Admiral William McRaven penned a shocking op-ed in The New York Times Thursday declaring that the United States is clearly under attack by our own president.
The former commander of US Special Operations Command explained that if an enemy wants to destroy their other side, they do so from “within and without.” He meant that Trump is trying to undermine law enforcement, the Department of Justice, the State Department as well as a series of other American institutions.
“He has called the press the enemy of the American people and I will tell you, I’ve fought a lot of America’s enemies. The press is not the enemy of the American people,” McRaven told CNN’s Jake Tapper.
He went on to say that Trump left the Kurdish people on the battlefield when the American military prides themselves on never leaving a soldier behind.
“He’s undermined our NATO allies and really the international committee has lost faith in America then throughout the course of this, he’s convinced us he’s doing it for the right reasons,” McRaven said. “I think that’s really what is troubling.”
He went on to say that he thinks people forget that the U.S. “is a nation of values,” not just transactions. But Trump is a transactional president, he said.
“He believes that it’s only good if it is good for us,” he continued. “But he forgets we’re the same nation that fought Nazism and fascism and terrorism and not just because it was good for us, but because it was the right thing to do and the men and women in the law enforcement community, those people, those Americans, believe these values are important. I don’t believe the president fully understands that.”
“As I’ve said a number of times before, I’ve had the privilege and honor of working for a lot of presidents and I didn’t always agree with them,” he later said. “But I believed they were men of principle. They were trying to do what’s right by the country. They didn’t always get it right, but were trying to do what’s right. I don’t see that in this president.”
It’s rare for high-level military members to speak out against the commander-in-chief, and McRaven said he isn’t speaking for any other members of the military, but he was motivated by those eager to always “do the right thing” in the name of American values.
“We believed we were a nation of laws. The First Amendment. We believed in universal rights. We believed that we were the good guys and if we’re no longer the good guys, it’s going to be very difficult to inspire people to join the intelligence committee, the military, any part of the federal government where those values are so critical to doing your job and to sacrificing for this country,” he closed.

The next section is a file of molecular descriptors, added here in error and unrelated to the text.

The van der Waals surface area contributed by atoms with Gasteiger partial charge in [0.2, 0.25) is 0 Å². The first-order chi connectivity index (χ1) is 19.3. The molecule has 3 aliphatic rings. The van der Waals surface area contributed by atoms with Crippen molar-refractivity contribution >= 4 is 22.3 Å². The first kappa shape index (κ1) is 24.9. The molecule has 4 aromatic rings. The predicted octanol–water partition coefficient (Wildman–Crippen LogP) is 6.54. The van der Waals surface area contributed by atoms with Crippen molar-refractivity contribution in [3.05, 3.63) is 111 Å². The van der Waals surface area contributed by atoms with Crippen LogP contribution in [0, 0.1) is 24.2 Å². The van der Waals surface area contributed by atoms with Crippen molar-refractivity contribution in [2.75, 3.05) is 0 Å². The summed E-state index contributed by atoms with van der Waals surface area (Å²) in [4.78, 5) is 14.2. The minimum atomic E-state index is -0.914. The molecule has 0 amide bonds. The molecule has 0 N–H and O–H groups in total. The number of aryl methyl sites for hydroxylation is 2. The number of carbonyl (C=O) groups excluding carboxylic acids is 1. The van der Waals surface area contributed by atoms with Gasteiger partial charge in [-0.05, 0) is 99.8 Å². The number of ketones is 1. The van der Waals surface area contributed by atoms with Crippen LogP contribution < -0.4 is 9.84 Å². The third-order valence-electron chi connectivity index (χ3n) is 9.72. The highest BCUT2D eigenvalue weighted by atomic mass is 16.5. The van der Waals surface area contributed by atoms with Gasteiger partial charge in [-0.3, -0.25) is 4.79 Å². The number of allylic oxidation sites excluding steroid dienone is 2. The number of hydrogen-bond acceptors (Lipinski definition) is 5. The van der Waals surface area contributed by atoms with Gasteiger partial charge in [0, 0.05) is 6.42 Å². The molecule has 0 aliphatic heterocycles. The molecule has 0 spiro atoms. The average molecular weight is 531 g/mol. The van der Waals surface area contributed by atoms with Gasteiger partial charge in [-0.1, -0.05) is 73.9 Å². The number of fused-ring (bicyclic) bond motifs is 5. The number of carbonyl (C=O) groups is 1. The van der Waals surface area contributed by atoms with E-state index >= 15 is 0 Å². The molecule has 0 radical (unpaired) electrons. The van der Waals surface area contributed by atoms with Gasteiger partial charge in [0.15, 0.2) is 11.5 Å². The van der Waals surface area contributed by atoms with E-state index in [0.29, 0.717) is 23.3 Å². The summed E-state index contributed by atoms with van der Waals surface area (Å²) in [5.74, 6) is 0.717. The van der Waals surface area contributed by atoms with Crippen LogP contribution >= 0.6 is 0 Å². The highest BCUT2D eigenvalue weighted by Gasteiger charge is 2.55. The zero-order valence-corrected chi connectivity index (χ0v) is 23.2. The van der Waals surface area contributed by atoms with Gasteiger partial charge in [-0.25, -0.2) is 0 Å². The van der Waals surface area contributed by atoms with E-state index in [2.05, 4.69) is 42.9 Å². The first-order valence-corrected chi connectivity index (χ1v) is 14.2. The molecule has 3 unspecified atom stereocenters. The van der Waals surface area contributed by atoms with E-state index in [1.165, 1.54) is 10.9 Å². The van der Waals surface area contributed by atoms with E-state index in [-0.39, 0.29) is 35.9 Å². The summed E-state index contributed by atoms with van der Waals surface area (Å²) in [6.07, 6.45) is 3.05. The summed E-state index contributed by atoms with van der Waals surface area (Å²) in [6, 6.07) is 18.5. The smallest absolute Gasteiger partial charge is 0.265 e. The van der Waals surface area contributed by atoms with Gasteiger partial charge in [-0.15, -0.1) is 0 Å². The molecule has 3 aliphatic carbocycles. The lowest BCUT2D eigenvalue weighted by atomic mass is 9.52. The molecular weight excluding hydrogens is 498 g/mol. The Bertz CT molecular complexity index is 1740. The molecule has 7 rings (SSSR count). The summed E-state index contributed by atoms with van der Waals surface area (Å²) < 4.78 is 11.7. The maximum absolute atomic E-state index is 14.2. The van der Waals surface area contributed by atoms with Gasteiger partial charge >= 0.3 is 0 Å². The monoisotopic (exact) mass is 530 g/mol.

Read his full op-ed at The New York Times and watch his interview with Tapper below:
GOP lawmaker scambles for excuses after being cornered with McConnell’s promise to rig Trump impeachment
On CNN Saturday, anchor Martin Savidge confronted Rep. Mike Johnson (R-LA), one of Trump's biggest defenders on cable television, about Senate Majority Leader Mitch McConnell's claim that he was "coordinating" the impeachment strategy with the White House.
"Where is the impartiality there?" asked Savidge. "And it has to be a concern because, as you point out, you are an attorney and you would be worried if a member of the jury had already stated how they were going to consider."
"Yeah, we heard those comments yesterday, as everyone did," said Johnson. "You know, I've actually talked about this with some of my Democrat [sic] colleagues, those who are very much in favor of impeachment. I said isn't it a fair description of what he said? The way I heard that, Mitch McConnell is talking about the scheduling of the trial, what length of trial or what would be involved with that, with the White House, which is not unprecedented. That's what happened in the Clinton proceedings as well, they coordinated with the White House on scheduling. I don't think he's talking about the merits of the case. I think he's talking about how long will be allowed for this to go forward so I don't think there's anything inappropriate about that."
McConnell’s impeachment collusion admission handed the Democrats a powerful new weapon to damage the president
Mitch McConnell's admission on Fox News that he is working behind the scenes with the White House to stack the Senate impeachment trial gives Democrats a potent weapon against the GOP, wrote Greg Sargent and Paul Waldman in the Washington Post.
"If Democrats play their procedural cards right, they can pressure Republicans to allow for a much fairer and more open trial that could actually produce new revelations — and if they refuse, extract a political price for it," they wrote.
Trump adviser admits president ‘will come out of this impeachment process unhinged’: report
CNN White House correspondent Jim Acosta learned from a top adviser to President Donald Trump that he will likely come out of the impeachment completely "unhinged."
"I think it's starting to sink in that he's about to be impeached," Acosta told CNN's John Berman Friday evening. "Impeachment is coming. He was asked about these issues earlier today. He was asked about the prospect of a Senate trial that comes after he's impeached in the House. There's been a debate going on back and forth between the White House and Republicans up on Capitol Hill about whether or not a Senate trial is a good idea. I will tell you, I talked to a source familiar with discussions going on inside the White House who said the president is starting to listen to the counsel coming from his attorneys saying a shorter trial would be better. It would obviously remove the possibility there would be unforeseen bombshells emerging and you heard the president sounding open to that idea."